Early detection of clinical deterioration in patients holds promise for reducing mortality and improving outcomes. However, it remains a challenge in both hospital and outpatient settings.
Stanford Health Care has addressed this challenge by incorporating validated AI and machine learning models into clinical decision support systems. They have also integrated artificial intelligence into clinical workflows and improved the patient experience, including reducing wait times, improving quality of care and enabling critical conversations.
Dr. Shreia Shah is a practicing academic internist, board-certified clinical informatics practitioner, and AI healthcare integration expert at Stanford Health Care.
She will talk about the healthcare system’s efforts in the field of artificial intelligence 2023 HIMSS AI in Healthcare Forum, scheduled for 14-15 December in San Diego, offers a case study titled “How Stanford Health Transformed Patient Care by Combining Compassion with AI-Driven Innovation.”
We spoke with Shah to get a sneak peek of her session and a deeper understanding of how Stanford Health Care is using AI and ML.
P. Why does detecting clinical deterioration in patients remain a challenge?
A. Patients in hospitals are increasingly complex and serious diseases, while less acute care is moving to home, ambulatory care or subacute level of treatment. Within an academic medical center, this is even more profound in patients at high risk of clinical deterioration.
Early signs can be subtle and vary widely among patients. Identifying which patients require the most attention is a needle in a haystack activity. Furthermore, these patients are cared for by multi-person care teams and require the assessment of large amounts of data that change over time.
Teams can experience communication gaps, information overload, and cognitive biases that lead to unexpected clinical deterioration with major consequences such as emergency resuscitation efforts and unplanned ICU transfers. There may also be varying degrees of alignment among team members regarding risk perception.
Standardized care coordination workflows that empower all members of the care team to make decisions about patient care can help overcome these challenges.
P. How did you decide that AI and ML were the way to help with this challenge?
A. We needed to identify patients at increased risk and align the care team around a common, standardized clinical response. We found that the ML model could identify patients with a high probability of future clinical deterioration without additional tasks for our working clinicians.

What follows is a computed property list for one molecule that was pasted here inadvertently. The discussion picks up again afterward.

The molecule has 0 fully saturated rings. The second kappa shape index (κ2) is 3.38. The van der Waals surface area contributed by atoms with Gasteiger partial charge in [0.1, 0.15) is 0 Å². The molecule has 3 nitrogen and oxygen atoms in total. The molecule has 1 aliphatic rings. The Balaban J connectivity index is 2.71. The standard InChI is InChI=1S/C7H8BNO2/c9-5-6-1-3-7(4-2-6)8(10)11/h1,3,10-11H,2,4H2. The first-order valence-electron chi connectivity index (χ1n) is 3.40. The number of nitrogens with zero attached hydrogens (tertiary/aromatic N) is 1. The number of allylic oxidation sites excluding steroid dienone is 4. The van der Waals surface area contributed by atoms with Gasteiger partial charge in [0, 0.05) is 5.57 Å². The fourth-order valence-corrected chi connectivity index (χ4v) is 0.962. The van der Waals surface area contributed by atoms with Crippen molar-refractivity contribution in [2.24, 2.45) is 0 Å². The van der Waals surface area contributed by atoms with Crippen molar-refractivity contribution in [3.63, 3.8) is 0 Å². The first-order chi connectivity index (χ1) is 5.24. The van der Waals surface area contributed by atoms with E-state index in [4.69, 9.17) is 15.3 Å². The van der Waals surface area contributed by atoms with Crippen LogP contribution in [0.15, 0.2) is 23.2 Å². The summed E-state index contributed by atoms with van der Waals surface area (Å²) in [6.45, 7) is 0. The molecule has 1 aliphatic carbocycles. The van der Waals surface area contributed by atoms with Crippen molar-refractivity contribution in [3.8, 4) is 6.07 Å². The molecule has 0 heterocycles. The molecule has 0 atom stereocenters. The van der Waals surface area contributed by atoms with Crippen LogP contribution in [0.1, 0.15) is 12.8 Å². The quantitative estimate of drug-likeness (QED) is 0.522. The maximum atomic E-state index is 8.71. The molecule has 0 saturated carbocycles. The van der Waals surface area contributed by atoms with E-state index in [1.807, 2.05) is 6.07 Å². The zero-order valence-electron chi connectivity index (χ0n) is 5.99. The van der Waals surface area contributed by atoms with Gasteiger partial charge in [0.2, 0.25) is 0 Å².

Predictions would need to be made early enough to allow the care team enough time to respond. Accuracy is always a concern, and clinicians often trust that an AI system won’t tell them something they don’t already know.
In our implementations, the emphasis was not on whether the model predictions were correct. Instead, for any given model-labeled patient, physician and nonphysician team members had to implement a structured collaborative workflow to assess risk and response. So the probabilistic model creates a team trigger.
Our implementation efforts were focused on these priority areas: 1) Designing a system that would integrate the ML model into a complex healthcare system, 2) Building effective teams and processes to enable the collaborative workflow required for successful implementation, and 3) Applying these AI – integrated systems in a way that is both sustainable and scalable for healthcare enterprises.
The focus was on creating a holistic system that not only incorporates advanced technology but also aligns with clinical, operational and strategic needs.
P. What is one example of how incorporating validated AI and ML models into clinical decision support systems has helped Stanford address clinical deterioration?
A. Our clinical deterioration model was validated on our data to ensure model performance; then, signals are integrated into our EHR with full transparency, including contributing factors and supplemented by a mobile alert to the care team.
The ML model is able to update predictions about hospitalized patients every 15 minutes and has been used to act as an objective risk estimator and has helped facilitate alignment and coordination in patient care as System integrated with artificial intelligence.
The model underwent site-specific validation to ensure its effectiveness in predicting clinical worsening events such as unplanned ICU transfers within 6 to 18 hours. This workflow led to a significant increase in multidisciplinary standardized patient assessments and a resulting 20% reduction in clinical worsening events.
The results of the qualitative evaluation identified that the model was useful in aligning mental models and initiating the necessary workflows for patients flagged by the model with consensus among members of the multidisciplinary team. Using a reliable and continuously updated risk signal, we aligned physicians with the rest of the care team to implement a consistent workflow.
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